When the narrator of a film called Married Life describes the institution as a type of "mild disease" after the opening credits, it's hard to be optimistic about the events about to transpire.
From the title to the flippant demeanor of the film, Ira Sachs' Married Life (rated PG-13 for thematic elements and a scene of sexuality) seems intent on unveiling the silly underpinnings of modern relationships, but this comedic twist on a noir story lacks heart.
Harry Allen (Chris Cooper) has strayed from his wife Pat (Patricia Clarkson) and fallen for the younger and blonder Kay (Rachel MacAdams). As this is 1940s polite society, Harry can't bear the thought of hurting Pat. So to avoid the embarrassment of a divorce, he plots to kill her. But he makes the mistake of introducing his caddish friend Richard Langley (Pierce Brosnan) to his new love interest. Richard is soon plotting to steal Kay for himself. Meanwhile, devoted Pat is actually carrying on an affair with the Allens' mutual friend John (David Wenham). Married life!
Even with the assumption that marriage is about appearances, the whole murder thing is hard to swallow. As a result, Harry's failings turn him into a weaselly irritant. With his British accent in this sea of Middle Americans, Richard acts like a viper about to pounce. Even so, it is hard to sympathize with the spineless Harry when his girl gets stolen. Only Pat manages to maintain a modicum of sympathy. Her efforts to shield her husband from the indignity of her departure begin to make some sense.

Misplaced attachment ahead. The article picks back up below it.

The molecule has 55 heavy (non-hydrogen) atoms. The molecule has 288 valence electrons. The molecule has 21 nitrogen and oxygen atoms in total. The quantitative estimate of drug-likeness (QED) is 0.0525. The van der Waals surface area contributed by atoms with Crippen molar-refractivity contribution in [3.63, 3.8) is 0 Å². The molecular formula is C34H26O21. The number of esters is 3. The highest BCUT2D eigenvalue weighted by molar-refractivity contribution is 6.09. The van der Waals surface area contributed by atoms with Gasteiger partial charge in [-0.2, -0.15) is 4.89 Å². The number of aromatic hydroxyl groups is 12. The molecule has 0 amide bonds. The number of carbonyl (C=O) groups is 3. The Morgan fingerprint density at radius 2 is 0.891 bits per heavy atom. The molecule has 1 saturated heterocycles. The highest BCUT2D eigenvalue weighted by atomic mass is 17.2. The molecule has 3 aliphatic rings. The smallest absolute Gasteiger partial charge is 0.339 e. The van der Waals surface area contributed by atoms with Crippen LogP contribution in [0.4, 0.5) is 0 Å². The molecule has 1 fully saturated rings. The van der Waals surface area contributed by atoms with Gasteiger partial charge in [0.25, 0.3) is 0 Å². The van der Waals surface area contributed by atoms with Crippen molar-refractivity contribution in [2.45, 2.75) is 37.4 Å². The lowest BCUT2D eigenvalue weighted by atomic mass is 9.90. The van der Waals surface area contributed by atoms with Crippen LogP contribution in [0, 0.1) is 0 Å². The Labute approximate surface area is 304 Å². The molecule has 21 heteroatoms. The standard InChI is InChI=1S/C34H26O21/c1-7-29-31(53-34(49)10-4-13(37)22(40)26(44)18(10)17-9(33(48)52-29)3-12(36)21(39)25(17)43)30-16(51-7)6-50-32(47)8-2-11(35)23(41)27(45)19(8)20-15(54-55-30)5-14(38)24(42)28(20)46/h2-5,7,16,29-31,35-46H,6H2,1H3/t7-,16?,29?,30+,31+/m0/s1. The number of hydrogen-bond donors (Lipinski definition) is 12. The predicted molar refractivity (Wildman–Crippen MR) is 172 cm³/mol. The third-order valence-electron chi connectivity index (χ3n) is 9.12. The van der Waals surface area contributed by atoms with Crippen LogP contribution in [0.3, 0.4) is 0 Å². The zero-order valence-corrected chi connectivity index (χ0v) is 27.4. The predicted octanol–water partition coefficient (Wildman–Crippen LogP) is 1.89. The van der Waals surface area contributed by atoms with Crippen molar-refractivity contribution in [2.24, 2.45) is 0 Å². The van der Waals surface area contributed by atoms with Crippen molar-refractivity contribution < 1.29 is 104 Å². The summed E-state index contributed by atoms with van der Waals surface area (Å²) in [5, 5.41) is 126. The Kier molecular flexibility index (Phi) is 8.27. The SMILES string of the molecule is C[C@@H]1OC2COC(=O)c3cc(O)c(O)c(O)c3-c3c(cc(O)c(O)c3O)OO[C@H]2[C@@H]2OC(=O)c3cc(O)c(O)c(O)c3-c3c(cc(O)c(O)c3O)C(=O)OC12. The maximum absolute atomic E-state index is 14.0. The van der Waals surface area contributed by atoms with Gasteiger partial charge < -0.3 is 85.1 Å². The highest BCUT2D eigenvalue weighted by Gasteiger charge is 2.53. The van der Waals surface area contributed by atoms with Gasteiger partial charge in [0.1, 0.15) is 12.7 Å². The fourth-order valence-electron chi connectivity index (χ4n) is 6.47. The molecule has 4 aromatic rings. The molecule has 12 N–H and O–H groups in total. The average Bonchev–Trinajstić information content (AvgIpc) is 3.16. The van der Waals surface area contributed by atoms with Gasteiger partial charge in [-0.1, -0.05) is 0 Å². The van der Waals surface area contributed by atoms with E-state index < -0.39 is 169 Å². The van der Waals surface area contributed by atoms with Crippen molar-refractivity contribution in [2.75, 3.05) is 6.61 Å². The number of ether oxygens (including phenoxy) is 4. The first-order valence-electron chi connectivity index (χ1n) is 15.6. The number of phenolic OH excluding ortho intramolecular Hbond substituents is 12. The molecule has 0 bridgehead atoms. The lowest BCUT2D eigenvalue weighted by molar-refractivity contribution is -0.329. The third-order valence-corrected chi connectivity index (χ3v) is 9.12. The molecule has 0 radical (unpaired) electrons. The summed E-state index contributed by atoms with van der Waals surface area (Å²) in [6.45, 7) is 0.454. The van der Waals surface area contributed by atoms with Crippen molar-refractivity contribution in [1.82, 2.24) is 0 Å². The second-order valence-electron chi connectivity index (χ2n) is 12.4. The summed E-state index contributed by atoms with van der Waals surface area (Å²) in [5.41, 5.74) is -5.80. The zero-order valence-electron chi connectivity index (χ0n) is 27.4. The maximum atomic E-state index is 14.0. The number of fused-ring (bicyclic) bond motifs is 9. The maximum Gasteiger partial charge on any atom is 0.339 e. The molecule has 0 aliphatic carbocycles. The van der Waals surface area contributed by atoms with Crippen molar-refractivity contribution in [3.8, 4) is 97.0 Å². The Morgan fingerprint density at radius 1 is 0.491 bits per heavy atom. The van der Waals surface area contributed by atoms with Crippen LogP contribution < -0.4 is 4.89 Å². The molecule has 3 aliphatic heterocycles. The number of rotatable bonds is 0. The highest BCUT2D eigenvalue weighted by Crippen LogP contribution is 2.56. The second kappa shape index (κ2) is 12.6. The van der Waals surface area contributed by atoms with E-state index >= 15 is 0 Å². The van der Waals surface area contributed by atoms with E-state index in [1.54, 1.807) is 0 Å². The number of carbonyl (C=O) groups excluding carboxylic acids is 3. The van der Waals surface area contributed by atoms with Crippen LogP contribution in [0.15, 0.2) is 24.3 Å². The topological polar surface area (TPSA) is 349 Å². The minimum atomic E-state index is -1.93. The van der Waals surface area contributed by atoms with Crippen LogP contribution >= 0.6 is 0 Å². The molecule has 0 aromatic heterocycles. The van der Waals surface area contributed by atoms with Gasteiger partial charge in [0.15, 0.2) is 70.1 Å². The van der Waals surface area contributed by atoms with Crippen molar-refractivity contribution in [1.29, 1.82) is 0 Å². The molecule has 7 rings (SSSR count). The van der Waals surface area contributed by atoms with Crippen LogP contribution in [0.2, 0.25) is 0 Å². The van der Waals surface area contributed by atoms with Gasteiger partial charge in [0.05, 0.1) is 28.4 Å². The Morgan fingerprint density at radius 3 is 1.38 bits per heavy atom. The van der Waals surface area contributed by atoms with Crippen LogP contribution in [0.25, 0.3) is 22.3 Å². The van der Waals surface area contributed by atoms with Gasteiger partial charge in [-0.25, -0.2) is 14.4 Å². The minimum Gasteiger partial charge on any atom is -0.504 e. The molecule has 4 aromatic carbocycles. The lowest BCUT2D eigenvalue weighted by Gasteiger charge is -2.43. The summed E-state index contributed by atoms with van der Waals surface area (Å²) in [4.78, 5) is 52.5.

While the cast is impeccably coifed and their approximation of 1940s life all very well turned out, there is a cold center to Married Life. The film is so convinced of the absurdity of matters of the heart that it barely matters whether it ends tragically or comically. Married Life! Who needs it?